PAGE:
God remains in us …. powerful!
Take time today and reflect on the words of 1 John 4:11-16
“Beloved, if God so loved us, we must also love one another. No one has ever seen God. Yet, if we love one another, God remains in us, and His love is brought to perfection in us. ….. God is love, and whoever remains in love remains in God and God in him/her”
It’s all connected: God-Others-Ourselves. All human beings are made in the image of God and loved by God. We are all brothers and sisters. As John reminds us, we must love one another. In our brothers and sisters, we encounter God. As difficult as it might be to grasp, they are the concrete manifestation of God in our lives. If we love them, we love God; if we dismiss them or hate them, we dismiss and hate God. John reminds us that love of God and love of others are intimately connected. If we wish to remain in harmony with God, we must strive to be in harmony with others. God remains in us….but for that relationship to be dynamic, we must seek to love one another.
In today’s Gospel, John 16:23b-28, we hear consoling words from the lips of Jesus:
“…the Father Himself loves you, because you have loved me and have come to believe that I came from God. I came from the Father and have come into the world. Now I am leaving the world and going back to the Father.”
Jesus came from the Father. He is One with the Father. He is the Son of God. He is God. He took on human flesh and became one of us because He loves us. He came to save us from ourselves – to break the bonds of sin that enslave us. He suffered and died for us; rose from the dead and ascended to heaven where He awaits us with the Father. Our destiny is not the grave but life forever with Him.
Consoling words of Jesus. Do we believe them? Do we live in hope?
If you are attempting to live a Christian life, you know that it is not easy. We live in an increasingly secular world that seeks to drive Christians into the catacombs. Christians are savagely persecuted in many countries around the world. In others the persecution is more subtle. Witnessing to Jesus by seeking to live out His teachings can result in being ridiculed, dismissed or discriminated against. In “free world” countries like the United States, the move is to eliminate the public face of Christianity and relegate it to church buildings. Christians are increasingly retaliated against when they seek to exercise their rights to live out their beliefs especially when it comes to issues of morality.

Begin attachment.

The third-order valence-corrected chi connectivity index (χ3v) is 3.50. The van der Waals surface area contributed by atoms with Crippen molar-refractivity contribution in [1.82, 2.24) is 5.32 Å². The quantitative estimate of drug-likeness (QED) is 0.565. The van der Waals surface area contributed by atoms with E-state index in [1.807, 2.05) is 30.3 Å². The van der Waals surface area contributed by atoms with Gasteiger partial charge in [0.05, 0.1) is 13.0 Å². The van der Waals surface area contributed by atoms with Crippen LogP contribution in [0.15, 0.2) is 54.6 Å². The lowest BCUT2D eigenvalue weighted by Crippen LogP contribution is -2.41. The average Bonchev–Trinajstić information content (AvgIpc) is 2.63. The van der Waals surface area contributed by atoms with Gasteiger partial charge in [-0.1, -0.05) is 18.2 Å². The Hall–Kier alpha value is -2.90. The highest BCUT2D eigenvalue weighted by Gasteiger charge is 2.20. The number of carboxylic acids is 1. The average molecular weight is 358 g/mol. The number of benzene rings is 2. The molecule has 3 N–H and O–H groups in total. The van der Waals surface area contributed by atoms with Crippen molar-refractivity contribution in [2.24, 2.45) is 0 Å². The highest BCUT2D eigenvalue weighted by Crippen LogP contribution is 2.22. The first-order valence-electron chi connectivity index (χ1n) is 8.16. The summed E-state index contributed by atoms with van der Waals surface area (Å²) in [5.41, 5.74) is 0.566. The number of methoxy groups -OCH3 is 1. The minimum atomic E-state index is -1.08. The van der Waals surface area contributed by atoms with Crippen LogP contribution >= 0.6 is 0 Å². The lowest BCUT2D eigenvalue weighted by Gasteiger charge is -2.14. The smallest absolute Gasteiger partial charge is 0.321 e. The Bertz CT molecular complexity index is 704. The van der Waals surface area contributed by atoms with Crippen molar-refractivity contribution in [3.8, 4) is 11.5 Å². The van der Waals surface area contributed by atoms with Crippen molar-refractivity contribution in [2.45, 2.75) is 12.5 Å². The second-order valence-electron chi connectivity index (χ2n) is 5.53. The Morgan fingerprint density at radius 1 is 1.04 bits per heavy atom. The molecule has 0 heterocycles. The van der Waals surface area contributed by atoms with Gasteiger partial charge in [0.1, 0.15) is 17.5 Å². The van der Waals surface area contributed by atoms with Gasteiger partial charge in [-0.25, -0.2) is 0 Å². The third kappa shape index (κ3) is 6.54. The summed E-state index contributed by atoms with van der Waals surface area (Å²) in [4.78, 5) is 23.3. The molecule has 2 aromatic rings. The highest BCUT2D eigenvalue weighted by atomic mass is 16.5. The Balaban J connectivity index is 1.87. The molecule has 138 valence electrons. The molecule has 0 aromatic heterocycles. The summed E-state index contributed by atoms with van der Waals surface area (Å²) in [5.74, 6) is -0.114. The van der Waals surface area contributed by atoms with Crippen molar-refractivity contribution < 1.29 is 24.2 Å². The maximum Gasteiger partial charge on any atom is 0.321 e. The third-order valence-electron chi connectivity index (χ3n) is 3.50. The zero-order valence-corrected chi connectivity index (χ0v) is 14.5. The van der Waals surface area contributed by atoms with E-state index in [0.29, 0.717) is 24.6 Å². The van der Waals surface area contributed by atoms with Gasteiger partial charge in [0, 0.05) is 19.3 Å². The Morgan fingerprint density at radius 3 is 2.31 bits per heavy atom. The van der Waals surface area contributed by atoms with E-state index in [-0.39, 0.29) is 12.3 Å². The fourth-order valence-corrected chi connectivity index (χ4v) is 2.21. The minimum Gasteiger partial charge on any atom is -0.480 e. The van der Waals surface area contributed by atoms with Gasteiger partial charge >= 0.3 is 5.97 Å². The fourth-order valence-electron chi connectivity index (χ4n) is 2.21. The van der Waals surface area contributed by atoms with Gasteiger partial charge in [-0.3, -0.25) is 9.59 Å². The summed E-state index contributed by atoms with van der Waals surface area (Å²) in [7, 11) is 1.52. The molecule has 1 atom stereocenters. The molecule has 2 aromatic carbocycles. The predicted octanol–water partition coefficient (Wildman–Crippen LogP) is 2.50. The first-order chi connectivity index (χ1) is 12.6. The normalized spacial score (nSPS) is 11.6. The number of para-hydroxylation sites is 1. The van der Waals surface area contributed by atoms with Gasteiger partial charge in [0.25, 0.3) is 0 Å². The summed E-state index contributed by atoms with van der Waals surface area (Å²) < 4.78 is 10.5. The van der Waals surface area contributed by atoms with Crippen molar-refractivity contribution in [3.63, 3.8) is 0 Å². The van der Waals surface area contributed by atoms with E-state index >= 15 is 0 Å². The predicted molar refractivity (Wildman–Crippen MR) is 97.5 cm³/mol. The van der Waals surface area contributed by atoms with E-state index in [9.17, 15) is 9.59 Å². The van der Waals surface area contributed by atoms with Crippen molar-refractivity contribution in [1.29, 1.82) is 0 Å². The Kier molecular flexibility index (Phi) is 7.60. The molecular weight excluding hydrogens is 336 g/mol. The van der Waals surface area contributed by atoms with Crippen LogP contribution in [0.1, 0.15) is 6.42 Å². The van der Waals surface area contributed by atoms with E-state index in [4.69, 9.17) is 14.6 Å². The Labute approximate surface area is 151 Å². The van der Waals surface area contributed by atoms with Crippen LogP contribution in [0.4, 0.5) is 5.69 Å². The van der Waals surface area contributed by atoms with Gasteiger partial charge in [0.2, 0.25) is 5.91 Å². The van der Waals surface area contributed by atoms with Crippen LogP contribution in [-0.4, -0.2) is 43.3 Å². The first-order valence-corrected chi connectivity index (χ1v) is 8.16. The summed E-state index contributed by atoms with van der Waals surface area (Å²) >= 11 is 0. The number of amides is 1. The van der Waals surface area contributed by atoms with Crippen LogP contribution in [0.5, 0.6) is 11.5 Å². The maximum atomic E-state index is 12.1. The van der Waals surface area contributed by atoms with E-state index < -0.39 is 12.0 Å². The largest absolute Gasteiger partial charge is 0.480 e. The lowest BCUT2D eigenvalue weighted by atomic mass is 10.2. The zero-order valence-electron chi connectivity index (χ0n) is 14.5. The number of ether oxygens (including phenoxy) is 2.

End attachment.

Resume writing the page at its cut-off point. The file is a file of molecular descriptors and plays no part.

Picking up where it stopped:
In today’s Gospel, John 16:20-23, Jesus says to His disciples: “Amen, amen, I say to you, you will weep and mourn, while the world rejoices; you will grieve, but your grief will become joy.” Jesus tells His disciples – not only those of two thousand years ago, but you and me today – that we will suffer in various ways for attempting to live out His teachings and to witness to Him. We will grieve, and the world will rejoice as it represses Christians, but in the long run our grief will become joy. Having walked the road to Calvary with Jesus, we will experience the joy of resurrection with Jesus.
Friends! We are called to be His friends! Whoever heard of a Divine Person calling a frail human being His friend. Yet, that is precisely what Jesus does in today’s Gospel, John 15:9-17:
“You are my friends if you do what I command you. I no longer call you slaves … It was not you who chose me, but I chose you …”
Jesus says that we are no longer to be slaves. We are called to be His friends – that means being in an intimate relationship with Him. How do we become His friends? We do so by doing what He commands us: to love one another as He has loved us; live out His teachings as summarized in the Sermon on the Mount and be an active disciple by witnessing to Him in our little corner of the world.
What is Jesus asking of you and me – today and every day!
In today’s Gospel, John 15:12-17, we hear Jesus loud and clear:
“This is my commandment: love one another as I love you!”
Simple; profound and all-encompassing. “Love one another!”
What kind of love is Jesus talking about? It’s certainly not a romantic love; a sentimental love or some kind of theoretical love. No. The kind of love that Jesus is talking about is concrete. A good definition is: Love is the choice that I make for the good of another.
Throughout His life and ministry, Jesus made concrete choices for the good of others, e.g., the healing of lepers; the forgiveness of sins. Jesus’ total self-giving for others led Him to the Cross. He gave His very life so that we might live.
Most of us will not be giving our lives literally for others; but all of us are called upon to make choices daily for the good of others. We are called to be inclusive and all-embracing especially with those that we do not like.
Jesus’ commandment to love is not just some pious exhortation that we can admire but then put aside. It is a mandate to go beyond our self-centered comfort zones and become our best selves. Love one another!